Monday, June 22, 2020

Olaf Scholz - the German Finance Minister is delusional

Wirecard - a major German fraud - is unwinding as I write this. They have withdrawn several years of accounts and they wonder whether the business (their main profit generator) was conducted at all.

Over 2 billion euro is missing.

This fraud has been well telegraphed for a long time, with several short cases and some excellent articles by the Financial Times providing a rare glimpse into a major fraud real time.

The financial regulator did no investigation of the fraud. But they investigated short-sellers for market manipulation, threw some in jail and filed criminal charges against the journalists who wrote ultimately correct articles about the company. 

As someone with "anglo" sensibilities I tend to think there is a real problem when bureaucrats throw people in prison and raise criminal charges for telling the truth. I thought that ended in Germany when the Wall came down (but I am clearly wrong).

No apology though.

To quote the Financial Times:
...Olaf Scholz, Germany’s finance minister, rebuffed calls for tighter regulation as a consequence from the Wirecard case. “The supervisory institutions worked very hard and did their job, which we see today,” said Mr Scholz in a video interview at the summit.
Mr Scholz is delusional. No rational outside observer thinks this was a good job.

But may I ask some questions:

a) if ignoring the evidence and prosecuting whistle-blowers is a good job what is a bad job? 


b) are German standards really this low - or is it only Mr Scholz's standards?

Just asking

John Hempton


Anonymous said...

Had heard that MB was chummy with the regulator from college (heard this from Germans with some first hand experience). A "made guy" I guess.

Would love some classic Hempton forensic analysis of the equity value of WDI. Surprised bonds are trading so distressed yet equity still trading over 1bn. No real hard assets to speak of but I imagine that between the Citi acquiring businesses and some of the customer relationships there might be 500m - 700m of net realizable value beyond the cash? Litigation, law enforcement and just business disruption issues arising from the crisis though could easily impair all of that and then some....

Makrointelligenz said...

Standards for government performance are indeed incredibly low. There is another state secretary Dr Scheuer who has quite obviously wasted 750 million Euro in taxpayer's money without any consequences so far. People here are now quite happy with anything better than Trump it seems. Standards for performances seem to go lower while standards for "appropriate" behaviour seem to rise. People like Scholz who believe in their own lies are quite popular, from a media point of view it is probably best for him to downplay the issue instead of trying to resolve the competence problem.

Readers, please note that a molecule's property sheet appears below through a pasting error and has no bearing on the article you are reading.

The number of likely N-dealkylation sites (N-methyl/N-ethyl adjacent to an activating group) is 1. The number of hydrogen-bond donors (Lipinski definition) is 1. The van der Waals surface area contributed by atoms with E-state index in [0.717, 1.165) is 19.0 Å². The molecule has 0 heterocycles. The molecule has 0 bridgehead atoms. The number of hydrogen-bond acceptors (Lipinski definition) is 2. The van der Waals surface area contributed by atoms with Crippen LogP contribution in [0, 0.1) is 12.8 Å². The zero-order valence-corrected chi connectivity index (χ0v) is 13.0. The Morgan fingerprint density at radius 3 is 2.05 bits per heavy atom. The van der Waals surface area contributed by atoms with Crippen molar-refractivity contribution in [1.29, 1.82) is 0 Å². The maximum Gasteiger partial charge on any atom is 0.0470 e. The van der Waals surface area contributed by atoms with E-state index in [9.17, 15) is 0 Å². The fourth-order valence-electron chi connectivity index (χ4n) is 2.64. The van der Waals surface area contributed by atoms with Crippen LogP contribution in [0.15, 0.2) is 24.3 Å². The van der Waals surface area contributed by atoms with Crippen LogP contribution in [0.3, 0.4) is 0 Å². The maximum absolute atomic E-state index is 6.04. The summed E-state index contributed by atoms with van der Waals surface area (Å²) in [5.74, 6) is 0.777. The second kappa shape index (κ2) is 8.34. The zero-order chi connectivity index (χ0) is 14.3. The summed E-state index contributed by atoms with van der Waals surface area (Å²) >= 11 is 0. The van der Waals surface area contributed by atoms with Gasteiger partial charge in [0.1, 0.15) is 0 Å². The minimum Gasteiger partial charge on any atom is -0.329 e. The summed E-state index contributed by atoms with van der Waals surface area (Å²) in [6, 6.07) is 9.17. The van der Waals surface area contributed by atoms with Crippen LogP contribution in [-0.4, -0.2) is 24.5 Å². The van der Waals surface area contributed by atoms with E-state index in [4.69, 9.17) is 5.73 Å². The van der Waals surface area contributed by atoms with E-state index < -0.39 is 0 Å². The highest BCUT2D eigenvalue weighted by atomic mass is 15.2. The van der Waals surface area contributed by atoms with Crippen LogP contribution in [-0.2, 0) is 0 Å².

Anonymous said...

Dear John,

I would hazard a guess that if you would replace Wirecard with a Chinese company then you would see very high standards.

Thank you.

CrocodileChuck said...

'Financial regulator'

Is this the powder puff wielding BaFin?

It makes APRA look like a Doberman Pinscher

Person_XYZ said...

I’m genuinely interested in what happens in other countries with this type of thing. If the German press printed a series of articles showing that a British or Australian company was a big fraud, what would happen? In the case of Wirecard, it would have been a couple of days work to verify if the reporting was correct. The regulator didn’t want to look because it didn’t want the responsibility of showing investors they had wasted their money and that a fast growing company was junk.

Anonymous said...

Maybe not all is lost in Germany. The head of the German supervisory authority (BAFIN) did call the case an embarrassment for the country and his agency. He said the criticism of BAFIN's role is justified. That's a start.
(Report in German)

Anonymous said...

John John John, When are you going to realize that these "frauds' you see are just a cover story or a front for global money laundering, mostly for the benefit of the Left, the group you support.

BTW, The guy in the White House is exposing it everywhere.

Leonardo Voss said...

Would be interesting to see how you analyze a stock.

Anonymous said...

Similar thought: How about the way the Germans have lost a packet on the new Berlin airport. Or on their green energy transformation thats been such a huge flop they need to quickly build new coal power stations.

And in Australia: how about the TGA forcing Pan Pharma down the drain. Later, years later, they were found to be had regulatory overreach but by that stage too late - investors lost their money, Jim Selim lost his life, and no public servant sanctioned, sacked or thrown in prison. Great to be a regulator... the only time there is blowback is diddling the taxpayer with claims for sorting out your tax affairs.

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